We must once more become the indispensable ally that others need, rather than us being the needy ones.

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Osborne – Brexit’s saviour?

“The reform – enacted by statute in 2011 – was generally interpreted as a typical example of Lib Dem constitutional tinkering and a concession by Cameron to Clegg. In fact, it was a Tory initiative, based on the Conservatives’ assumption that the Conservatives, rather than the LibDems, would be the party that slumped in popularity mid-term. “We have to find a way of stopping Clegg from dumping us,” Osborne told his fellow planners.  The stability of a five-year government was what the markets wanted and the Tories needed.  For that, it was worth trading the traditional right of the Prime Minister to decide the election date.”

(From Matthew D’Ancona’s “In it Together”.)

If the Commons passed a no confidence vote in a government, before the Fixed Terms Parliament Act came into effect, the latter would resign and an election would be called.

That’s what took place in 1979 – on the only occasion since the war in which such a vote has been carried – during the days of James Callaghan’s Labour Government.  He lost by a single vote.  Margaret Thatcher went on to win the election than followed, and then two more.

A key point about the Fixed Terms Act is that it replaces clarity with mystery.  If a no confidence vote in a government is carried, there is no automatic general election under its terms.  Instead, the Commons has 14 days in which to pass a motion of confidence in a new government.  If no such motion is passed in that time, an election then follows.

The Act has no answer to the question: who might try to form such a new government?  The Prime Minister, insistent that he or she can win a vote of confidence within the 14 days?  The Leader of the Opposition, making the same claim?  Someone else?

Its silence was deliberate.  “We left all that to politics,” one source who was involved in drawing up the Act told ConservativeHome.  Another reading of the same words is: “we dumped the Queen in it”.  For she must ask someone to form a government, or at least to try to.

Let us now try to imagine how theory might now work in practice..

Were Boris Johnson to lose a vote of confidence in early September, he might calculate that, if 14 days pass afterwards, no election can take place until after October 31 – whether or not the present Commons can produce an alternative government.  In which case – hey presto! – Brexit will happen.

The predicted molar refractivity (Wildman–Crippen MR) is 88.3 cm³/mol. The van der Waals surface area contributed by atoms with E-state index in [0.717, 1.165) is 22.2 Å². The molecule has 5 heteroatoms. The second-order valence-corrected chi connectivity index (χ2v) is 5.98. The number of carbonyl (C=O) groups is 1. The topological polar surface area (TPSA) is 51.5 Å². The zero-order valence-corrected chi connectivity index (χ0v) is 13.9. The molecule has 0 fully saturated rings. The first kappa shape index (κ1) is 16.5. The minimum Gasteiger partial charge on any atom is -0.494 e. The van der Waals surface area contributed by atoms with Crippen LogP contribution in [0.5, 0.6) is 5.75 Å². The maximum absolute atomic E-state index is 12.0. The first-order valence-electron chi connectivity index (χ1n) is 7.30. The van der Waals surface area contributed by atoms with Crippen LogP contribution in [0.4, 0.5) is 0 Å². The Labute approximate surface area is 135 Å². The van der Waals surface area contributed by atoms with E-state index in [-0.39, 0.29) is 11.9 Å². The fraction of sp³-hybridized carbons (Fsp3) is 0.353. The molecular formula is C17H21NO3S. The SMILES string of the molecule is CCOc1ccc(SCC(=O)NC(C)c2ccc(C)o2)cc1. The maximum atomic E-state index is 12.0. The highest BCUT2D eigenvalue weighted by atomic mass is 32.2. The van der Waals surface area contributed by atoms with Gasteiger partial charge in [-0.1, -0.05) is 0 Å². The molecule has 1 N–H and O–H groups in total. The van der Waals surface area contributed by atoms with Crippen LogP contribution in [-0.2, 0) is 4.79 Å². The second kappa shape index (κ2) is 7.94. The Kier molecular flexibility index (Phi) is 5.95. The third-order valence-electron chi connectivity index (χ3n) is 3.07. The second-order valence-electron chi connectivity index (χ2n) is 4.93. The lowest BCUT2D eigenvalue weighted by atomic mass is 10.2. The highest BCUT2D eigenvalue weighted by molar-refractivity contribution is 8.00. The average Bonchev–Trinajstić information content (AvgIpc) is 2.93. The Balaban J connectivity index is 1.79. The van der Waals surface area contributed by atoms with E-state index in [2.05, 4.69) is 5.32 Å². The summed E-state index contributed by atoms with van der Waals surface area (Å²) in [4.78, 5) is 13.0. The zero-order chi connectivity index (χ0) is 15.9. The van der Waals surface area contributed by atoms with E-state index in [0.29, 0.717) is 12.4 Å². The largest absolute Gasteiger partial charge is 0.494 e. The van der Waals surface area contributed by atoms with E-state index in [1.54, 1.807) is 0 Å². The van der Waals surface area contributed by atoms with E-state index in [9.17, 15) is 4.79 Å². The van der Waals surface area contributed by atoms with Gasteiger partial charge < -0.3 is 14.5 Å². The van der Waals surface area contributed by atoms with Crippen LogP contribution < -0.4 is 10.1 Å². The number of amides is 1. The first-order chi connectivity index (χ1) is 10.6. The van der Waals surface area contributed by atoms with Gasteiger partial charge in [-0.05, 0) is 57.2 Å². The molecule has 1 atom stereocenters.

So he would presumably ask the Queen to give him 14 days to form a new government.  Such a request would not be absurd.  For it might be that some Conservative MPs who voted for a no confidence motion to turn him out might also vote for a confidence motion to put him back in.  Other MPs could do the same, too.

This is because there is a difference between bringing down a government, with no election necessarily following, and not putting in a government, if an election must follow the Commons’ refusal to do so.  To put it more plainly, Tory MPs and others might vote for Johnson second time round, rather than face an election that could return Jeremy Corbyn as Prime Minister.

“Look, Liz – give me a chance to have another go,” Johnson might say – or words to that effect.  “I can win that vote of confidence: I really can.”

And given the silence of the Act on the matter, the Queen might say…well, she would be entitled to say more or less anything she likes.  She might say: “Good on you, Bozza – more power to your arm”.  Or she might say: “That’s not what I’m told, so I’m firing you – and sending for that nice Mr Corbyn”.  Or she might say: “Do you know what?  I’ve been thinking.  I’m told that the Commons will go for government of national unity.  I rather like the look of that Dominic Grieve.  So I’m going to send for him.”

For Grieve, read Hillary Benn.  Or Ken Clarke.  Or Yvette Cooper.  Or Oliver Letwin.  Or Chris Bryant.  OK, it almost certainly wouldn’t be the last, but we wanted to check that you are still with us.  Anyone for Nick Boles?